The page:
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Can I Use A Diffuser If I Have A Cat?

Diffusing essential oils is generally a very healing practice. It can help with anxiety, clear sinuses, and soothe you to sleep.

Unfortunately, an oil that does nothing but heals you might be toxic for your cat. Cats react very differently to some essential oils, so it is incredibly important that you pay attention to what oil you diffuse around your pet.

The potential side effects of using an unapproved oil around your cat can be incredibly dangerous. As many cat owners probably already know, cats are incredibly sensitive creatures.

Keep reading to figure out ways to continue enjoying the benefit of oil diffusing without putting your furry best friend at risk!

Chains of bead diffusers

Yes! You Can!

You can definitely enjoy your diffuser if you have a cat. While having a diffuser running won’t necessarily help your cat, it will most certainly help you!

After all, a happy parent is a great first step to a happy furbaby.

Safe Essential Oils for Cats

We’ve gone over several oils to keep away from your cat, but which ones can you use liberally?

Here are a few safe essential oils to diffuse around your cat:

If none of these oils sound like your thing, you can always look into a specific oil you have that you want to use around your cat.

Safe Essential Oils for Cats

It is also important to note that ‘safe’ and ‘beneficial’ cannot be used interchangeably when talking about cats and essential oils. If your cat is sick, you should always take it to the doctor. Do not use essential oils as a medical remedy.

There are also brands that have pet safe lines, however, be sure that the brand specifically lists that the oil or blend is safe for cats. Dogs have a higher tolerance for essential oils so just because something is safe for your puppy does not mean it’s also okay for your kitten.

Why Are Essential Oil Dangerous for Cats?

It’s no secret that essential oils are incredibly concentrated. Humans can inhale them without any side effects but cats take in oils quicker and more intensely.

Oils are absorbed orally and through a cat’s skin — then it hits the liver. This is where the real problems begin.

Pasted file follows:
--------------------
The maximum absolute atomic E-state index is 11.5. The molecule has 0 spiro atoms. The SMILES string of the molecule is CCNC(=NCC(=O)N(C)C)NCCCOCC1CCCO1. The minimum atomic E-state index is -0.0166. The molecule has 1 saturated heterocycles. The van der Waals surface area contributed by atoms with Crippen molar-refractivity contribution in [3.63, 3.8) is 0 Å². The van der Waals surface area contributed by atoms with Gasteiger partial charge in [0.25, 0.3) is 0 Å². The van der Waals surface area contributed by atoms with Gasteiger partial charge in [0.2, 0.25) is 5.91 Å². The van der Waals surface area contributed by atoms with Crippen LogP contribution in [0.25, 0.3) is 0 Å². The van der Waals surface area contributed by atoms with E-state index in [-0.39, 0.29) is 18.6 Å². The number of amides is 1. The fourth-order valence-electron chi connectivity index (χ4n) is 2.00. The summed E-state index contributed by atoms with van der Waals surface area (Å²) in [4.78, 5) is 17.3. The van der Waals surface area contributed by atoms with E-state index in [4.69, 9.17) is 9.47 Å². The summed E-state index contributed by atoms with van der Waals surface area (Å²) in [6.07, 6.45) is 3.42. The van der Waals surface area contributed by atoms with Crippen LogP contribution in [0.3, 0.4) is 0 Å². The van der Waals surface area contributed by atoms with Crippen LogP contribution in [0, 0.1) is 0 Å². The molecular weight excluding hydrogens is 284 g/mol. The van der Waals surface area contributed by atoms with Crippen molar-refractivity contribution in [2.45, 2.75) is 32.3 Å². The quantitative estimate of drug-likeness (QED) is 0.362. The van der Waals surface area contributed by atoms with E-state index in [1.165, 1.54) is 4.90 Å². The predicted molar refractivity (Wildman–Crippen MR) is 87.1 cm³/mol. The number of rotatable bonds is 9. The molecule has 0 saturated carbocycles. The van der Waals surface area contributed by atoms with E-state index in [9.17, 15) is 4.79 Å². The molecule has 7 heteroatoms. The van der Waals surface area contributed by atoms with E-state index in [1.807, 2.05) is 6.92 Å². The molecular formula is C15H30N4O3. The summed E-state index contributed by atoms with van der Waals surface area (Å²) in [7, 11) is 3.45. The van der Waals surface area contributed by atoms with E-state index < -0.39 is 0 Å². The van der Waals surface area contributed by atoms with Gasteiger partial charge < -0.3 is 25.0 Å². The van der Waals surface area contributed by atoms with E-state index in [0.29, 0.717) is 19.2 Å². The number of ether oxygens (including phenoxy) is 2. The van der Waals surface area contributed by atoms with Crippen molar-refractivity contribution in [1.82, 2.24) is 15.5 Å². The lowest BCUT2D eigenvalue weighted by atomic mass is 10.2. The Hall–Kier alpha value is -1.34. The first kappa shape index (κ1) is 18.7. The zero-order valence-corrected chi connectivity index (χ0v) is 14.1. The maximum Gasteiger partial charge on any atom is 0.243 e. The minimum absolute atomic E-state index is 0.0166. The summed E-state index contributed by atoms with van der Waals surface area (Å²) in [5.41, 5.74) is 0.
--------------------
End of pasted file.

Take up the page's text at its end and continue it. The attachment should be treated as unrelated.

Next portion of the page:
Unlike humans, cats don’t have a very important enzyme in their liver that helps metabolize and clear the system of toxic substances. This means that cats can flush out any essential oil toxins.

Phenols and phenolic compounds, which are used in rubbers, plastics, petroleum, and pharmaceuticals, are also found in some essential oils. Because of the previously mentioned missing enzyme, cats are incredibly sensitive to these compounds.

Consumers always look for the purest essential oils on the market, however, cats will respond worse to more concentrated oils because a purer oil means a higher concentration of substances they cannot metabolize.

Why Diffusers are Dangerous

Diffusers are dangerous for cats since inhaling the oil mist will cause respiratory irritation. You also have to keep in mind that cats lick themselves, so any droplets on their fur will eventually end up in their mouth when they have one of their 50 tongue baths a day.

Why Diffusers are Dangerous

It is nearly impossible to keep your cat from ingesting or inhaling essential oils when in a room with any diffuser, this includes reed diffusers, candle diffusers, or any other method that releases the scent and droplets into the air.

Harmful Essential Oils for Cats

Having a cat when you use essential oils is like having a child with a peanut allergy. You have to read the ingredient lists of everything and make sure you keep their allergen as far away from their mouth and skin as possible. The only difference is children aren’t constantly licking themselves (hopefully).

There are quite a few oils to keep far away from your furbaby.

Here are a few essential oils to never diffuse around your cat:

  • Wintergreen
  • Oil of Sweet Birch
  • Citrus Oil (d-limonene)
  • Pine Oils
  • Ylang Ylang Oil
  • Peppermint Oil
  • Cinnamon Oil
  • Pennyroyal Oil
  • Clove Oil
  • Eucalyptus Oil
  • Tea Tree Oil
  • Bergamot Oil
  • Sandalwood Oil
  • Thyme Oil
  • Lavender Oil

We also recommend researching a new oil before diffusing it around your cat. It’s always better to take a couple of minutes extra in your diffusing routine rather than spend far more time tending to a poisoned cat.

Harmful Essential Oils for Cats